Doug:  Near a seaside warehouse (would you expect anything less?), Conchita and Diana meet El Moro.  The money is exchanged, and as el Moro begins to hand over a paper that allegedly holds the location of Senor Vasquez, gunmen appear.  El Moro runs and is pursued -- money and paper in hand.  Realizing that this may not be playing out as Batman had assumed, Diana goes into Emma Peel-mode and wipes out a couple of thugs.  However, she's pistol-whipped and goes down.  Batman begins to run along the rooftops above el Moro and his pursuers, but before he can act el Moro is gunned down.  Batman descends and saves the body from toppling over the wharf.  As he picks up the letter, Raoul Vasquez levels a gun at the back of his head and orders him to hand over the paper.  Had the Dark Knight miscalculated how this would play out?

Doug:  Batman calls Vasquez's bluff, only angering him and drawing a chops-bashing.  As the Caped Crusader crumbles the police arrive.  Shots are fired at Vasquez, but he avoids them and flees.  On his feet, Batman is shocked to see that Vasquez left all of the ransom money but took the paper!  Yep -- egg's on your face, Bruce!  Batman sprints away, frantically calling Wonder Woman over the radio; there's no answer, however, as Diana lays unconscious on the pier.  Batman hustles to the address he'd seen on the paper, to find a warehouse with a large billboard atop it.  On the billboard is a smoking ad, with a man blowing smoke rings.  But as Batman spies a manacle affixed to the wall, he's struck on the head from behind and knocked out.  He awakens to find that he is now held prisoner by the same manacle.  Cut to Diana Prince, who is about to be crushed by a speeding truck.  All of a sudden, Diana's Amazon Guardian Angel comes out of nowhere to snatch her away from certain death.  You read that correctly.

Doug:  As morning breaks, Diana is back in Las Pampas.  Suddenly she spies the billboard smoking like crazy.  Assuming that something is going on (because you would if you were in a Bob Haney book, wouldn't you?), she goes upstairs to the warehouse.  Batman is certainly glad to see her.  As Diana frees Batman, the door opens and in falls Raoul Vasquez.  Wounded by the GCPD, he staggered to the address on the paper.  Once in a talking frame of mind, Vasquez convinces Batman that it is indeed Montoya who is the bad guy.  Heading outside, the three find themselves near the Festival of the Fishermen -- a blessing for fishermen before their ships set sail.  Batman quickly deduces that the floats at the festival may contain the treasure -- especially as they see Montoya boarding one of the vessels.  Diana scurries across a rope to one of the boats as Vasquez and Batman trail.  Once in the hold, they find boxes marked "tortillas" actually contain plane parts!  Vasquez puts it together right away -- Montoya is sailing back to San Sebastian with a couple of war planes in his pocket to tip the revolution.  With this one shipment, Montoya will set himself up as dictator of San Sebastian!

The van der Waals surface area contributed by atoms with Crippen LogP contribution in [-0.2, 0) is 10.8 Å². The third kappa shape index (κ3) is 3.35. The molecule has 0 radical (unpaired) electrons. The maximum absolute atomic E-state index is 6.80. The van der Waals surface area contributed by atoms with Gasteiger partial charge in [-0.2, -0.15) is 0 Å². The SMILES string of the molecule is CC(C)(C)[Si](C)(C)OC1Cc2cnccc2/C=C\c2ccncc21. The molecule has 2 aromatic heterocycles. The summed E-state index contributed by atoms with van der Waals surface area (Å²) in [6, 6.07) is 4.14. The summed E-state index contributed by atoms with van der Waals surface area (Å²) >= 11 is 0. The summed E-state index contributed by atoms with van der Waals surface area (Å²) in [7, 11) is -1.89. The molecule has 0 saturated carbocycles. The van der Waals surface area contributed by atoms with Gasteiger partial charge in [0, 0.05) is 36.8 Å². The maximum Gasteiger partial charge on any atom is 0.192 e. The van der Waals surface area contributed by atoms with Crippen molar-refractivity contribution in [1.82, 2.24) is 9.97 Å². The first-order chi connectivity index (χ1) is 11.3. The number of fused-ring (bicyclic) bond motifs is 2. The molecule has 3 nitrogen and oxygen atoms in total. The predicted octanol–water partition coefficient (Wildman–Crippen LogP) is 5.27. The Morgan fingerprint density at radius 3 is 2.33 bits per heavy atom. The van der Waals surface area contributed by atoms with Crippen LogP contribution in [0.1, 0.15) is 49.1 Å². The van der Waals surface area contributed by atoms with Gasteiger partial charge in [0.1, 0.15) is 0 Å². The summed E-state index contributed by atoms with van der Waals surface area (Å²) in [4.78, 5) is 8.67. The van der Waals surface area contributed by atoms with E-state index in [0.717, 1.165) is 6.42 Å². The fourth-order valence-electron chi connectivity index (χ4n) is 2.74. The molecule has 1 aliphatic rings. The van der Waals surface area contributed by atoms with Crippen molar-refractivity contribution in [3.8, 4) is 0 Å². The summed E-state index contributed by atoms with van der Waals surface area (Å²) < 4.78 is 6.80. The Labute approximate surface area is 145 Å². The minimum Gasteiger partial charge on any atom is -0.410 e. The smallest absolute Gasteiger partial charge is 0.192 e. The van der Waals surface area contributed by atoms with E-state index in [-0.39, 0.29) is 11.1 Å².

Doug:  Back on deck, our heroes put away the toughs.  Batman makes his way to one of the cabins back below, where he finds Senor Vasquez and Conchita, both in the presence of Montoya -- who levels a gun at Vasquez's head.  But it's an open window that proves the undoing, as Diana suddenly slithers through and kicks the gun away.  Good guys win!

Doug:  Of the four Bob Haney/Jim Aparo stories I've reviewed so far, I find this one to be the most enjoyable.  To those of you who heap praises on Haney's plots -- I'm beginning to develop a small appreciation myself for his "ah, what the heck..." attitude toward plot holes, and downright zaniness.  Aparo is solid as ever -- he has a slick style akin to Dick Giordano when Giordano is penciller.  It's not quite Adamsian, but close.  However, I'm thinking at this time Aparo with Giordano inking over him would have been an improvement.  Don't get me wrong -- Aparo's great on his own.  But I think the art would have had a bit more polish to it with another hand in the kitchen.  But overall, this was a fun 20-minute diversion.

19 comments:

dbutler16 said...

I’ve never read any of the “Emma Peel” Wonder Woman stories, but I’ve been very interested in them . It sounds so 70’s! I bought The Greatest Wonder Woman Stories Ever Told recently, but unfortunately there aren’t any of those stories in it. I didn’t know she had a guardian angel, though. That sounds like a gimmick which should be used with discretion.

I love the 70’s Batman. It seems like almost no matter who that writer and artist is, it’s usually pretty cool and relatively consistent (IMHO) between different creative teams. Here, however, from what you’ve shown, Haney’s dialogue is pretty sloppy, to say the least. Yup, some typical Haney zaniness, also, which I’d gotten used to from reading Showcase Presents The Teen Titans. Hey, at least the Batman here isn’t infallible, the way the modern Batman seems to be. It’s always a shock to read these Bronze Age Batman stories and see somebody actually get the better of the Caped Crusader. I’m not a huge fan of Aparo, though the art here looks pretty good. His style is a decent fit for Batman. I agree with you, Doug, that it would have been more polished with Giordano inking. Really, that is my biggest complaint about Aparo’s pencils – they seem a bit rough to me.

Edo Bosnar said...

With reference to yesterday's post, I'd have to add that Wonder Woman's "mod" period is another run I'd like to read.